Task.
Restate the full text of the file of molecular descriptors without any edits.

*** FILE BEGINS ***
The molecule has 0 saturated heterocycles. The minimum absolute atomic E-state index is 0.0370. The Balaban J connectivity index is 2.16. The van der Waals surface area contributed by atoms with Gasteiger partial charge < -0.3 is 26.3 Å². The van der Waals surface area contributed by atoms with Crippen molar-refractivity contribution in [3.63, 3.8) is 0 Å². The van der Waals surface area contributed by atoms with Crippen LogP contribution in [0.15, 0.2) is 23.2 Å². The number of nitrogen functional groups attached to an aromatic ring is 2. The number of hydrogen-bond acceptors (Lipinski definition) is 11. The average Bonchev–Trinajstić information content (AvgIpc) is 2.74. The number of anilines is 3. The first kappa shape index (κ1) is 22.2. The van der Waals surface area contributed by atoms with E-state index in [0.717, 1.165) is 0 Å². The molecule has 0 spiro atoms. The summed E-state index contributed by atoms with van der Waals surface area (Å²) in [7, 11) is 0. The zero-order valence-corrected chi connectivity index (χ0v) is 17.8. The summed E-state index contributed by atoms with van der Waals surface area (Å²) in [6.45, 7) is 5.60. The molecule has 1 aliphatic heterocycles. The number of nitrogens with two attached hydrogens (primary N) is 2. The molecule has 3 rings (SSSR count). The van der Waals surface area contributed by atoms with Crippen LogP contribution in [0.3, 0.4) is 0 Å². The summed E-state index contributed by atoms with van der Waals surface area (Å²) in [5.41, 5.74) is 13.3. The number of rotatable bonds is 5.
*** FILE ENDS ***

The molecule has 0 saturated heterocycles. The minimum absolute atomic E-state index is 0.0370. The Balaban J connectivity index is 2.16. The van der Waals surface area contributed by atoms with Gasteiger partial charge < -0.3 is 26.3 Å². The van der Waals surface area contributed by atoms with Crippen molar-refractivity contribution in [3.63, 3.8) is 0 Å². The van der Waals surface area contributed by atoms with Crippen LogP contribution in [0.15, 0.2) is 23.2 Å². The number of nitrogen functional groups attached to an aromatic ring is 2. The number of hydrogen-bond acceptors (Lipinski definition) is 11. The average Bonchev–Trinajstić information content (AvgIpc) is 2.74. The number of anilines is 3. The first kappa shape index (κ1) is 22.2. The van der Waals surface area contributed by atoms with E-state index in [0.717, 1.165) is 0 Å². The molecule has 0 spiro atoms. The summed E-state index contributed by atoms with van der Waals surface area (Å²) in [7, 11) is 0. The zero-order valence-corrected chi connectivity index (χ0v) is 17.8. The summed E-state index contributed by atoms with van der Waals surface area (Å²) in [6.45, 7) is 5.60. The molecule has 1 aliphatic heterocycles. The number of nitrogens with two attached hydrogens (primary N) is 2. The molecule has 3 rings (SSSR count). The van der Waals surface area contributed by atoms with Crippen LogP contribution in [0.3, 0.4) is 0 Å². The summed E-state index contributed by atoms with van der Waals surface area (Å²) in [5.41, 5.74) is 13.3. The number of rotatable bonds is 5.